A couple of other needs not covered by Maslow can also be a way to appeal to your customers. Stimulation is the need to find life interesting and have a variety of experiences. It’s the things people do for enjoyment. Acquisition is the need to buy goods and services that go beyond basic needs of food, clothing and shelter. In other words: stuff. We all buy things we want, but don’t really need, even if we try to live a frugal and non-materialistic life.

If you’re trying to create an online business or monetize your blog, you need to know where and how to market what you have to sell. Learning about the culture, social class, group memberships and needs of your audience can help you identify the most likely customers.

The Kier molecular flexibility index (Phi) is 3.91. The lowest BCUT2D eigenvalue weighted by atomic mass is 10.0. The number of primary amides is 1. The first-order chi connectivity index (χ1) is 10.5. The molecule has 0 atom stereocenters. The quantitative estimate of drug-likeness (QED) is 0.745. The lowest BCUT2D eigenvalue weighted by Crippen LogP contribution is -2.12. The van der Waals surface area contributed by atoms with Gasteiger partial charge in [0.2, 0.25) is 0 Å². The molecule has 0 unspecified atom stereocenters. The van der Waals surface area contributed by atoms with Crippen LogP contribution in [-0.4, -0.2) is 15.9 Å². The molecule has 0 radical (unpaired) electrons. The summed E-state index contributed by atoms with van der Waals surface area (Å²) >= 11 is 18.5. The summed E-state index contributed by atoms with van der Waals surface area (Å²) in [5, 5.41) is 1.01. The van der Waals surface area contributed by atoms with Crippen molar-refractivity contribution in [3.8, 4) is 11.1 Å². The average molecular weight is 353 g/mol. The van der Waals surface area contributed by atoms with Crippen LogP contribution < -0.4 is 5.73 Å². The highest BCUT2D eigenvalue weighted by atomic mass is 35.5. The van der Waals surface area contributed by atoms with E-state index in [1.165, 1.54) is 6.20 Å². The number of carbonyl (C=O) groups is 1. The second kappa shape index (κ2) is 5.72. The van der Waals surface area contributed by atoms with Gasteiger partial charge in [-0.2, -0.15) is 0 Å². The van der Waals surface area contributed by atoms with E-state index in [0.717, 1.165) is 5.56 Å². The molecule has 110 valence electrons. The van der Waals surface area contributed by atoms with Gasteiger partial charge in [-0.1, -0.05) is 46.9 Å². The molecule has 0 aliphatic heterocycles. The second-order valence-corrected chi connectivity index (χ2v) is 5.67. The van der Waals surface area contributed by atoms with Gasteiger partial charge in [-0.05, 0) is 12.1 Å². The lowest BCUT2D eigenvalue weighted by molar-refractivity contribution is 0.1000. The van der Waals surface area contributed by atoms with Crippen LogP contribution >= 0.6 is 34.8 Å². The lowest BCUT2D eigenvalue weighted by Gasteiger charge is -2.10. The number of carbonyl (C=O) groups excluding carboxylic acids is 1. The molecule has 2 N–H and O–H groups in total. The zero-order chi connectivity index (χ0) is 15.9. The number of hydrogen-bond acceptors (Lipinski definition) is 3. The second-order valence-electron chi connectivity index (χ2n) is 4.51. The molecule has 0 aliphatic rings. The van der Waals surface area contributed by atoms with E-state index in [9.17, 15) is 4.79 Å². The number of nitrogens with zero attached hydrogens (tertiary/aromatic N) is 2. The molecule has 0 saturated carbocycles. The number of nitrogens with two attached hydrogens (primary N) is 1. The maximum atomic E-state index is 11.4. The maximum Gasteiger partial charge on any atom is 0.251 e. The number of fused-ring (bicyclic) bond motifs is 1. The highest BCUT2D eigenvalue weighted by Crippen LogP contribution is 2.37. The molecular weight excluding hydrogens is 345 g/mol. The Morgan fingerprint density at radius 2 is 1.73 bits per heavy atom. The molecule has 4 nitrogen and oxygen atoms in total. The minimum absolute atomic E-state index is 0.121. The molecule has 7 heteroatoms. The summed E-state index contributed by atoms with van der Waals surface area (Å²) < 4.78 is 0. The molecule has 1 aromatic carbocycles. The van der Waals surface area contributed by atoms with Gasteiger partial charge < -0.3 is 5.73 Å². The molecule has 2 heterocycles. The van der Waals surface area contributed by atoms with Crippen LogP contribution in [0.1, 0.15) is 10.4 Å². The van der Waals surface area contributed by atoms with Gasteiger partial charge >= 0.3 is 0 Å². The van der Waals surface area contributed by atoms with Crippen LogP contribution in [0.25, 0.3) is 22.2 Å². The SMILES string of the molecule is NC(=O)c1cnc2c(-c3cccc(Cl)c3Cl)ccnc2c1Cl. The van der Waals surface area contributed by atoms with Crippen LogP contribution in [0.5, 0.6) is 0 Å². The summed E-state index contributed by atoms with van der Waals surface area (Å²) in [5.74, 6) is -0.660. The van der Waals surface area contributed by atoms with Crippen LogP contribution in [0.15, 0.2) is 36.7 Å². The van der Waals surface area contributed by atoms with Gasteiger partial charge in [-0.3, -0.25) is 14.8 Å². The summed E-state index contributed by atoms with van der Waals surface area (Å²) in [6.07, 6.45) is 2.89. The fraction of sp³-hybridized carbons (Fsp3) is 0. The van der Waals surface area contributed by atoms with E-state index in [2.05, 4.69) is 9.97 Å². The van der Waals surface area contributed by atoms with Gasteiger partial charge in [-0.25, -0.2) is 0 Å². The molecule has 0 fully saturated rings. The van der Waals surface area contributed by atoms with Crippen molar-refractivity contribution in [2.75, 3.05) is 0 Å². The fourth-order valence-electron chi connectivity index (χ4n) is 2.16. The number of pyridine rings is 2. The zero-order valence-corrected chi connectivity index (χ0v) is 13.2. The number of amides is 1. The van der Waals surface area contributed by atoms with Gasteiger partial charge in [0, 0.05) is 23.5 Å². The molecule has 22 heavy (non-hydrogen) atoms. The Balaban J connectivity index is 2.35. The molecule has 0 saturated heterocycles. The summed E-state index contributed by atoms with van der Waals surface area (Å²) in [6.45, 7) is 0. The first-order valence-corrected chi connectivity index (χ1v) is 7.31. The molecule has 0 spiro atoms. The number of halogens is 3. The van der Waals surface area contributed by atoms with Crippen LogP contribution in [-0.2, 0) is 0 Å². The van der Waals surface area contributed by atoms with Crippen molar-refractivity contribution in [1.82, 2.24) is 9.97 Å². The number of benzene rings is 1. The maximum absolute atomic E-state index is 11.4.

Once you figure out who your ideal customer is, you can find the right formula to sell your expertise to your niche of readers.

Readers, what lessons have you learned in trying to market products and services to your customers? Have you been successful in establishing an online business? Let us know in the comments!

Comments

How do you get your readers to buy your products? — 14 Comments

  1. Thanks for the tips Jennifer. I have been struggling to make a mark in affiliate marketing. Guess what? I have not sold a single product through my blog. I was dropped by Amazon for not making any sales. I put up very enticing offers, ranging from extra income opportunities to bags, make up and household items. No luck so far. Will keep trying though. Thanks for your post.

  2. Good suggestions for identifying your ideal clients. One thing to remember is that you may have several. If you identify all of them, you can market to each type differently. I’m not suggesting that you market to everyone, however. Just types that have a real interest in your solutions to their problems.